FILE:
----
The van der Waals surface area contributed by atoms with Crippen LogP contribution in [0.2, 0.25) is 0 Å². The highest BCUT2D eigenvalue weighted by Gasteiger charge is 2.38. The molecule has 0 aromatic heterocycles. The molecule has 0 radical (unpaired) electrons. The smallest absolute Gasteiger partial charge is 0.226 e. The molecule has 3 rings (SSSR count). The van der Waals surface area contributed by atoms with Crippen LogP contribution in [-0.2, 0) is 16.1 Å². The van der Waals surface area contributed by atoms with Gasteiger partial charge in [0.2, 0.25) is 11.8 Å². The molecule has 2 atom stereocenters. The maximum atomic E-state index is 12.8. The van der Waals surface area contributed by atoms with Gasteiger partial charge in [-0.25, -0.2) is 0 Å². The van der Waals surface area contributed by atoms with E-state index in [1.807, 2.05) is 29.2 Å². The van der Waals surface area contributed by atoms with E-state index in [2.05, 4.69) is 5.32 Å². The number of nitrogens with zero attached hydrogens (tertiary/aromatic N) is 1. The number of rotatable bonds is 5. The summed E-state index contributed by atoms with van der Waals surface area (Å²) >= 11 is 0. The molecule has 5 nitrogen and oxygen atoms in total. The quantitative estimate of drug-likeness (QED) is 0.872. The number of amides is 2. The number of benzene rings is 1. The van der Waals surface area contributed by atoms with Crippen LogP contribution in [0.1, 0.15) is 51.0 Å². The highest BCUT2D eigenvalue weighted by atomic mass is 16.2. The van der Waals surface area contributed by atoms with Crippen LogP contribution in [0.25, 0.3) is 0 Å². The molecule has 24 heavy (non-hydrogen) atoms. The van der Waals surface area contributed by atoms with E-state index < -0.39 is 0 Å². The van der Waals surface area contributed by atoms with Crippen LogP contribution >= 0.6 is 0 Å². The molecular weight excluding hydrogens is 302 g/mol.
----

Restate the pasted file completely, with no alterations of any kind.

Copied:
The van der Waals surface area contributed by atoms with Crippen LogP contribution in [0.2, 0.25) is 0 Å². The highest BCUT2D eigenvalue weighted by Gasteiger charge is 2.38. The molecule has 0 aromatic heterocycles. The molecule has 0 radical (unpaired) electrons. The smallest absolute Gasteiger partial charge is 0.226 e. The molecule has 3 rings (SSSR count). The van der Waals surface area contributed by atoms with Crippen LogP contribution in [-0.2, 0) is 16.1 Å². The van der Waals surface area contributed by atoms with Gasteiger partial charge in [0.2, 0.25) is 11.8 Å². The molecule has 2 atom stereocenters. The maximum atomic E-state index is 12.8. The van der Waals surface area contributed by atoms with Gasteiger partial charge in [-0.25, -0.2) is 0 Å². The van der Waals surface area contributed by atoms with E-state index in [1.807, 2.05) is 29.2 Å². The van der Waals surface area contributed by atoms with E-state index in [2.05, 4.69) is 5.32 Å². The number of nitrogens with zero attached hydrogens (tertiary/aromatic N) is 1. The number of rotatable bonds is 5. The summed E-state index contributed by atoms with van der Waals surface area (Å²) >= 11 is 0. The molecule has 5 nitrogen and oxygen atoms in total. The quantitative estimate of drug-likeness (QED) is 0.872. The number of amides is 2. The number of benzene rings is 1. The van der Waals surface area contributed by atoms with Crippen LogP contribution in [0.1, 0.15) is 51.0 Å². The highest BCUT2D eigenvalue weighted by atomic mass is 16.2. The van der Waals surface area contributed by atoms with Crippen LogP contribution in [0.25, 0.3) is 0 Å². The molecule has 24 heavy (non-hydrogen) atoms. The van der Waals surface area contributed by atoms with E-state index < -0.39 is 0 Å². The van der Waals surface area contributed by atoms with Crippen LogP contribution >= 0.6 is 0 Å². The molecular weight excluding hydrogens is 302 g/mol.